2. In a table a hinge comprising a rigid substantially rectangular first member; a rigid downwardly extending portion integral with a marginal edge thereof; an elongate transverse slot in said downwardly extending portion defining a fulcrum of said hinge; a rigid second member defined by a pair of spaced planar portions integrally interconnected by an inclined intermediate section; an ogee portion at a free end of said second portion; said first member inseparably slidably and pivotally received in said slot; said second portino of said second member engaging an undersurface of said first member in one position of said members, whereby said first member serves to support said second member; and an end of said ogee portion, defining limit means for movement of said second member relative to said first member, engaging said undersurface of said first member upon movement of said second member relative to said first member in one direction.
3. In a table a hinge comprising, a first member; receiving means on a marginal edge of said first member; a second member inseparably slidably and pivotally mounted in said receiving means; a surface on said second member parallel to and engaging one surface of said first member in one position of said second member, to maintain said second member in a fixed relation with respect to said first member; and limit means adjacent to and integral with said surface of said second member engaging said one surface of said first member in another position of said second member to limit movement of said second member with respect to said first member.
4. A hinge comprising, a first planar member; securing means mounted through and securing said first member to an element to be hinged; receiving means on a marginal edge of said first member; a second member inseparably slidably and pivotally mounted in said receiving means; securing means mounted through and securing said second member to another element to be hinged; a surface on said second member parallel to and engaging one surface of said first member in one position of said second member, to maintain said second member in a fixed relation with respect to said first member; limit means adjacent to and integral with said surface of said second member engaging said one surface of said first member in another position of said second member to limit movement of said second member with respect to said first member; and lock means in said surface of the second member engaging at least one of the securing means mounted in said first member in said one position of the second member, interlocking said first and second members, whereby inadvertent disengagement of said first and second members from said one position is prevented. 1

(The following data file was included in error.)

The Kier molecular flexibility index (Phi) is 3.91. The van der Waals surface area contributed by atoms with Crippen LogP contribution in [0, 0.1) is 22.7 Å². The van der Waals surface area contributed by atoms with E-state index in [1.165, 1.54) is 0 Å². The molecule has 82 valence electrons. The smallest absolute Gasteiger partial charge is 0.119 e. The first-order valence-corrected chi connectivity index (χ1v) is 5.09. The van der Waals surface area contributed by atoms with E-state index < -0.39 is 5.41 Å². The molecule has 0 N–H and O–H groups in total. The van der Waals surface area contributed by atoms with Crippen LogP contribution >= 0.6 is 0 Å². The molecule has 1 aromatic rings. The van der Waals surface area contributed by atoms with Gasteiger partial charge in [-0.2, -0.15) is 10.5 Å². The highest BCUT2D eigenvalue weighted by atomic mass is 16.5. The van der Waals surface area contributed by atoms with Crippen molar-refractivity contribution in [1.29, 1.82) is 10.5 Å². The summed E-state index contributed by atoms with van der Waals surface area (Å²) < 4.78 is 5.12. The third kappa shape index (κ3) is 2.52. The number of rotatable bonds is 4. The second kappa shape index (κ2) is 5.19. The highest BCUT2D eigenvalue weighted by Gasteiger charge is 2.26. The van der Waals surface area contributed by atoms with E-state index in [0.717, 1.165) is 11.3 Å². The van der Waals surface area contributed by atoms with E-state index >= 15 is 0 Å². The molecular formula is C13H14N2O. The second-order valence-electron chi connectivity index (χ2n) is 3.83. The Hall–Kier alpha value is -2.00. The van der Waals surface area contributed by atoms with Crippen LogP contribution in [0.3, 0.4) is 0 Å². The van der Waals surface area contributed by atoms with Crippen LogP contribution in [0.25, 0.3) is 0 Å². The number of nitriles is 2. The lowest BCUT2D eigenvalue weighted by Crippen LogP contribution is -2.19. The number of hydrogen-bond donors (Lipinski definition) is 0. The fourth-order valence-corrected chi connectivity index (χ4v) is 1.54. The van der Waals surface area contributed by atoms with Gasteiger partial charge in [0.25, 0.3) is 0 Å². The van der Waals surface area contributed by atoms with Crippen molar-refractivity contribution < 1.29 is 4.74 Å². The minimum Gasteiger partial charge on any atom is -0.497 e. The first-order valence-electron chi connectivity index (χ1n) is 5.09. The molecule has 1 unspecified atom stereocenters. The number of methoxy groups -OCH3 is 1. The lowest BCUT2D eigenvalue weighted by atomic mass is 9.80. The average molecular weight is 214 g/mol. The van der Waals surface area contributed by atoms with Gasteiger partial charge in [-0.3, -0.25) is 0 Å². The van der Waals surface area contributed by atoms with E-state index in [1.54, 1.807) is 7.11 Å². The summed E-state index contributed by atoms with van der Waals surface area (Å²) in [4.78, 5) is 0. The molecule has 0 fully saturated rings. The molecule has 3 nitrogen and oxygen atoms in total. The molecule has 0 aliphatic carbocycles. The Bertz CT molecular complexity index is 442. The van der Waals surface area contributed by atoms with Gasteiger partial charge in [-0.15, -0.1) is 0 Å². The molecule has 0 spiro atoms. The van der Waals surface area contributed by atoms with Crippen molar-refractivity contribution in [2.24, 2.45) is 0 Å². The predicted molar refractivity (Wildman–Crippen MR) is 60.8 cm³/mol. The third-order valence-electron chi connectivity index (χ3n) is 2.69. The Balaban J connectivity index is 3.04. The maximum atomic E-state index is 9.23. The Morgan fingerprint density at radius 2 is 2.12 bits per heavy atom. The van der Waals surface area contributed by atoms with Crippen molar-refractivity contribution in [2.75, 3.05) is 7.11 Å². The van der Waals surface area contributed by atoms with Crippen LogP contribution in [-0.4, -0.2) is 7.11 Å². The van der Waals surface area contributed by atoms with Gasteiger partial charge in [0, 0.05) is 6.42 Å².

References Cited in the file of this patent UNITED STATES PATENTS 142,077 Brinser Aug. 26, 1873 2,035,718 Perl Mar. 31, 1936 2,167,489 Renga July 25, 1939 2,211,581 Ross Aug. 13, 1940 2,358,174 McFall Sept. 12, 1944 2,602,956 Reynolds July 15, 1952 2,621,361 Schmitt Dec. 16, 1952 2,644,192 McClellan July 7, 1953 2,666,946 Miller Jan. 26, 1954 2,686,332 Tull et al Aug. 17, 1954 2,712,485 Greve July 5, 1955 2,730,416 Williams Jan. 10, 1956 2,763,889 Bednarski Sept. 25, 1956